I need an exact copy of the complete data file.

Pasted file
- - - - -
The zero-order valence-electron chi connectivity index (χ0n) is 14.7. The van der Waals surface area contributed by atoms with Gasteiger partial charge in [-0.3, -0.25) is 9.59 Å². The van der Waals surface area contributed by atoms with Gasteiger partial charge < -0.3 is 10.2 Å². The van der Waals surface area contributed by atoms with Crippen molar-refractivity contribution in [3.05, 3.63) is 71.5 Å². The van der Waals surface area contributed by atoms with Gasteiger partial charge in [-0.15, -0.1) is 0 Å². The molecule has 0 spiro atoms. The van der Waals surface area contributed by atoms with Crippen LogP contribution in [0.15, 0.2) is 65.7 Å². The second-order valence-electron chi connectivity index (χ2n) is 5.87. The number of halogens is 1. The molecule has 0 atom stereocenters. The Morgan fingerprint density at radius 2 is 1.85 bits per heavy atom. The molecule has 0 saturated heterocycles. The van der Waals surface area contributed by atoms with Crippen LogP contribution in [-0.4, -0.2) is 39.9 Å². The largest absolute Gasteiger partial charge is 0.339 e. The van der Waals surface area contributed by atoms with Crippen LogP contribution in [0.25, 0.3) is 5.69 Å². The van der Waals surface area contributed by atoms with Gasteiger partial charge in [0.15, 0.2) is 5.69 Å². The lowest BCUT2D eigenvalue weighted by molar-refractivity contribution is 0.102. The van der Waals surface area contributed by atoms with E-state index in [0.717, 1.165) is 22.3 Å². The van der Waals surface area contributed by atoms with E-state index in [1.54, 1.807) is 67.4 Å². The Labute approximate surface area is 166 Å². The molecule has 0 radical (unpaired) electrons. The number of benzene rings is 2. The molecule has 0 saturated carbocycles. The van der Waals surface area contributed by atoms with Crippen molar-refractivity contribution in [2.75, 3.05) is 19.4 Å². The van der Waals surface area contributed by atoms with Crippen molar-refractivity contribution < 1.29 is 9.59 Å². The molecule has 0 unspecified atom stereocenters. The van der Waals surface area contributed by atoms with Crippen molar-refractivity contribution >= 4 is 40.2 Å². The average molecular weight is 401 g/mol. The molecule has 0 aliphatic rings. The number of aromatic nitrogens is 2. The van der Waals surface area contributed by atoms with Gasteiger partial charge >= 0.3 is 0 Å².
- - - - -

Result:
The zero-order valence-electron chi connectivity index (χ0n) is 14.7. The van der Waals surface area contributed by atoms with Gasteiger partial charge in [-0.3, -0.25) is 9.59 Å². The van der Waals surface area contributed by atoms with Gasteiger partial charge < -0.3 is 10.2 Å². The van der Waals surface area contributed by atoms with Crippen molar-refractivity contribution in [3.05, 3.63) is 71.5 Å². The van der Waals surface area contributed by atoms with Gasteiger partial charge in [-0.15, -0.1) is 0 Å². The molecule has 0 spiro atoms. The van der Waals surface area contributed by atoms with Crippen LogP contribution in [0.15, 0.2) is 65.7 Å². The second-order valence-electron chi connectivity index (χ2n) is 5.87. The number of halogens is 1. The molecule has 0 atom stereocenters. The Morgan fingerprint density at radius 2 is 1.85 bits per heavy atom. The molecule has 0 saturated heterocycles. The van der Waals surface area contributed by atoms with Crippen LogP contribution in [-0.4, -0.2) is 39.9 Å². The largest absolute Gasteiger partial charge is 0.339 e. The van der Waals surface area contributed by atoms with Crippen LogP contribution in [0.25, 0.3) is 5.69 Å². The van der Waals surface area contributed by atoms with Gasteiger partial charge in [0.15, 0.2) is 5.69 Å². The lowest BCUT2D eigenvalue weighted by molar-refractivity contribution is 0.102. The van der Waals surface area contributed by atoms with E-state index in [0.717, 1.165) is 22.3 Å². The van der Waals surface area contributed by atoms with E-state index in [1.54, 1.807) is 67.4 Å². The Labute approximate surface area is 166 Å². The molecule has 0 radical (unpaired) electrons. The number of benzene rings is 2. The molecule has 0 saturated carbocycles. The van der Waals surface area contributed by atoms with Crippen molar-refractivity contribution in [2.75, 3.05) is 19.4 Å². The van der Waals surface area contributed by atoms with Crippen molar-refractivity contribution < 1.29 is 9.59 Å². The molecule has 0 unspecified atom stereocenters. The van der Waals surface area contributed by atoms with Crippen molar-refractivity contribution >= 4 is 40.2 Å². The average molecular weight is 401 g/mol. The molecule has 0 aliphatic rings. The number of aromatic nitrogens is 2. The van der Waals surface area contributed by atoms with Gasteiger partial charge >= 0.3 is 0 Å².